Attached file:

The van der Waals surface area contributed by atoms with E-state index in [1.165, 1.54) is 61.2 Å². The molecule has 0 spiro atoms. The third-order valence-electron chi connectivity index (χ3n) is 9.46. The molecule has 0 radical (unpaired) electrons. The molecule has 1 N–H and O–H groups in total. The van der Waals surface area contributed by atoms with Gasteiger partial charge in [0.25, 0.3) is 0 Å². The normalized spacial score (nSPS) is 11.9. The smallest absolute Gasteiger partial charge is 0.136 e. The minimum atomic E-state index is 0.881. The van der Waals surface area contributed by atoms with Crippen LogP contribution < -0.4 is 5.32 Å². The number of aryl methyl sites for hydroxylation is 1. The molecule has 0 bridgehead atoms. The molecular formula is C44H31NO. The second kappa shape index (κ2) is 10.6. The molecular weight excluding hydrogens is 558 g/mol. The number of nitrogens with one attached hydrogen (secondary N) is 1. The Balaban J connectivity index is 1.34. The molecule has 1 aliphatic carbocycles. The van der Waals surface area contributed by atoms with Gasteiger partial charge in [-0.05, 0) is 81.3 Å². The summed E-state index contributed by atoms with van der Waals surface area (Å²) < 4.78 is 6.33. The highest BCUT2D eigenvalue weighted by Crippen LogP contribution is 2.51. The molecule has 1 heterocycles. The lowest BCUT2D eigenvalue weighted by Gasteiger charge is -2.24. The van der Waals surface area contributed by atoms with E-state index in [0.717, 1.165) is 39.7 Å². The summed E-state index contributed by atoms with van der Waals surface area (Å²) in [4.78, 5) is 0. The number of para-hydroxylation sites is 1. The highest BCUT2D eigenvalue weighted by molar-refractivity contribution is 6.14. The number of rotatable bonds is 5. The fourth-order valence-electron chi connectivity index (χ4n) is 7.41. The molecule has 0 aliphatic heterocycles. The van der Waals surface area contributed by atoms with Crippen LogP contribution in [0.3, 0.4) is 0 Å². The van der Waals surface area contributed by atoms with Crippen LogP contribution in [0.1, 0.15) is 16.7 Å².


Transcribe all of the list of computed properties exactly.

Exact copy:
The van der Waals surface area contributed by atoms with E-state index in [1.165, 1.54) is 61.2 Å². The molecule has 0 spiro atoms. The third-order valence-electron chi connectivity index (χ3n) is 9.46. The molecule has 0 radical (unpaired) electrons. The molecule has 1 N–H and O–H groups in total. The van der Waals surface area contributed by atoms with Gasteiger partial charge in [0.25, 0.3) is 0 Å². The normalized spacial score (nSPS) is 11.9. The smallest absolute Gasteiger partial charge is 0.136 e. The minimum atomic E-state index is 0.881. The van der Waals surface area contributed by atoms with Crippen LogP contribution < -0.4 is 5.32 Å². The number of aryl methyl sites for hydroxylation is 1. The molecule has 0 bridgehead atoms. The molecular formula is C44H31NO. The second kappa shape index (κ2) is 10.6. The molecular weight excluding hydrogens is 558 g/mol. The number of nitrogens with one attached hydrogen (secondary N) is 1. The Balaban J connectivity index is 1.34. The molecule has 1 aliphatic carbocycles. The van der Waals surface area contributed by atoms with Gasteiger partial charge in [-0.05, 0) is 81.3 Å². The summed E-state index contributed by atoms with van der Waals surface area (Å²) < 4.78 is 6.33. The highest BCUT2D eigenvalue weighted by Crippen LogP contribution is 2.51. The molecule has 1 heterocycles. The lowest BCUT2D eigenvalue weighted by Gasteiger charge is -2.24. The van der Waals surface area contributed by atoms with E-state index in [0.717, 1.165) is 39.7 Å². The summed E-state index contributed by atoms with van der Waals surface area (Å²) in [4.78, 5) is 0. The number of para-hydroxylation sites is 1. The highest BCUT2D eigenvalue weighted by molar-refractivity contribution is 6.14. The number of rotatable bonds is 5. The fourth-order valence-electron chi connectivity index (χ4n) is 7.41. The molecule has 0 aliphatic heterocycles. The van der Waals surface area contributed by atoms with Crippen LogP contribution in [0.3, 0.4) is 0 Å². The van der Waals surface area contributed by atoms with Crippen LogP contribution in [0.1, 0.15) is 16.7 Å².